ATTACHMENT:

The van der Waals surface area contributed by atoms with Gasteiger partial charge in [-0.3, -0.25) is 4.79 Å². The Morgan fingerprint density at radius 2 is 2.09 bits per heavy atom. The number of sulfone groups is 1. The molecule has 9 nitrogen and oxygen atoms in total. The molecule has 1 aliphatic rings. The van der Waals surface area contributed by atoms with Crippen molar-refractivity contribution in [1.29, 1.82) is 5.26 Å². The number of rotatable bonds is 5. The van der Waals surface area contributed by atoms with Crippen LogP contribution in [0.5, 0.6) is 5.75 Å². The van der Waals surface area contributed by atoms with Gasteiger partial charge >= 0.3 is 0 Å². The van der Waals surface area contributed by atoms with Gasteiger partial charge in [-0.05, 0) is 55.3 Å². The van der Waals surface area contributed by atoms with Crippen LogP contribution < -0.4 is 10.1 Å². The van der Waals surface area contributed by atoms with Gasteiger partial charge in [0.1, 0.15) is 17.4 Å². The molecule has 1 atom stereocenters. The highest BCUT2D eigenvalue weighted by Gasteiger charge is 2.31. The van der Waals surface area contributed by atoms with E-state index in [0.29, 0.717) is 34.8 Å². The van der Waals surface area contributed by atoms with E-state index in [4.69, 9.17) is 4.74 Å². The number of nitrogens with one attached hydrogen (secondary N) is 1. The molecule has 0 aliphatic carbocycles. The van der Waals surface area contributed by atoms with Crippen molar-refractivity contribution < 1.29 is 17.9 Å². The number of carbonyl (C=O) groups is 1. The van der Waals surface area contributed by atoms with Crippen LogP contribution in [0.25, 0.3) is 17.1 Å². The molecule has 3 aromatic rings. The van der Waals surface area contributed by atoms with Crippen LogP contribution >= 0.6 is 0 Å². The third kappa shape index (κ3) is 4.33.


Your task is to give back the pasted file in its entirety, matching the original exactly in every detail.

The van der Waals surface area contributed by atoms with Gasteiger partial charge in [-0.3, -0.25) is 4.79 Å². The Morgan fingerprint density at radius 2 is 2.09 bits per heavy atom. The number of sulfone groups is 1. The molecule has 9 nitrogen and oxygen atoms in total. The molecule has 1 aliphatic rings. The van der Waals surface area contributed by atoms with Crippen molar-refractivity contribution in [1.29, 1.82) is 5.26 Å². The number of rotatable bonds is 5. The van der Waals surface area contributed by atoms with Crippen LogP contribution in [0.5, 0.6) is 5.75 Å². The van der Waals surface area contributed by atoms with Gasteiger partial charge >= 0.3 is 0 Å². The van der Waals surface area contributed by atoms with Gasteiger partial charge in [-0.05, 0) is 55.3 Å². The van der Waals surface area contributed by atoms with Crippen LogP contribution < -0.4 is 10.1 Å². The van der Waals surface area contributed by atoms with Gasteiger partial charge in [0.1, 0.15) is 17.4 Å². The molecule has 1 atom stereocenters. The highest BCUT2D eigenvalue weighted by Gasteiger charge is 2.31. The van der Waals surface area contributed by atoms with E-state index in [0.29, 0.717) is 34.8 Å². The van der Waals surface area contributed by atoms with E-state index in [4.69, 9.17) is 4.74 Å². The number of nitrogens with one attached hydrogen (secondary N) is 1. The molecule has 0 aliphatic carbocycles. The van der Waals surface area contributed by atoms with Crippen molar-refractivity contribution < 1.29 is 17.9 Å². The number of carbonyl (C=O) groups is 1. The van der Waals surface area contributed by atoms with Crippen LogP contribution in [0.25, 0.3) is 17.1 Å². The molecule has 3 aromatic rings. The van der Waals surface area contributed by atoms with Crippen LogP contribution >= 0.6 is 0 Å². The third kappa shape index (κ3) is 4.33.